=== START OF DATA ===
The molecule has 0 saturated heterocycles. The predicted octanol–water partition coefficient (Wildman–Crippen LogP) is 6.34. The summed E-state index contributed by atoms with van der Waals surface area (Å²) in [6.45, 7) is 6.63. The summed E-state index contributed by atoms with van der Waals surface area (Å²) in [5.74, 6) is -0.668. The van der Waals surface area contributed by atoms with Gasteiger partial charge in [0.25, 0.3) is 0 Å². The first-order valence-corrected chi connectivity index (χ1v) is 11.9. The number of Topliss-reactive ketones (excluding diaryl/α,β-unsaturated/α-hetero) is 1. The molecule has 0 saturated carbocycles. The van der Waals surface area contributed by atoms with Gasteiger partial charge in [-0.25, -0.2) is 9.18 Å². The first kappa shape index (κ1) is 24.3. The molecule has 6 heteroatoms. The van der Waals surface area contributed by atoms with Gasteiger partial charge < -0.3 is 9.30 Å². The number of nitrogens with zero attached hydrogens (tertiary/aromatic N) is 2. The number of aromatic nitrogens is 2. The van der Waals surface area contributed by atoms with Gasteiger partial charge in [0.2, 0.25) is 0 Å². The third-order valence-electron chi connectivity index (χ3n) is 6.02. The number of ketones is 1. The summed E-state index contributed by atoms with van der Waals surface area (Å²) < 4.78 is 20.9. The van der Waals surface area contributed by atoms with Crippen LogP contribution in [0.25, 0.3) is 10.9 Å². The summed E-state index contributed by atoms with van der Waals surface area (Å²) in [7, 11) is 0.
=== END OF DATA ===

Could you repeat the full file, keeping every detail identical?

The molecule has 0 saturated heterocycles. The predicted octanol–water partition coefficient (Wildman–Crippen LogP) is 6.34. The summed E-state index contributed by atoms with van der Waals surface area (Å²) in [6.45, 7) is 6.63. The summed E-state index contributed by atoms with van der Waals surface area (Å²) in [5.74, 6) is -0.668. The van der Waals surface area contributed by atoms with Gasteiger partial charge in [0.25, 0.3) is 0 Å². The first-order valence-corrected chi connectivity index (χ1v) is 11.9. The number of Topliss-reactive ketones (excluding diaryl/α,β-unsaturated/α-hetero) is 1. The molecule has 0 saturated carbocycles. The van der Waals surface area contributed by atoms with Gasteiger partial charge in [-0.25, -0.2) is 9.18 Å². The first kappa shape index (κ1) is 24.3. The molecule has 6 heteroatoms. The van der Waals surface area contributed by atoms with Gasteiger partial charge < -0.3 is 9.30 Å². The number of nitrogens with zero attached hydrogens (tertiary/aromatic N) is 2. The number of aromatic nitrogens is 2. The van der Waals surface area contributed by atoms with Gasteiger partial charge in [0.2, 0.25) is 0 Å². The third-order valence-electron chi connectivity index (χ3n) is 6.02. The number of ketones is 1. The summed E-state index contributed by atoms with van der Waals surface area (Å²) < 4.78 is 20.9. The van der Waals surface area contributed by atoms with Crippen LogP contribution in [0.25, 0.3) is 10.9 Å². The summed E-state index contributed by atoms with van der Waals surface area (Å²) in [7, 11) is 0.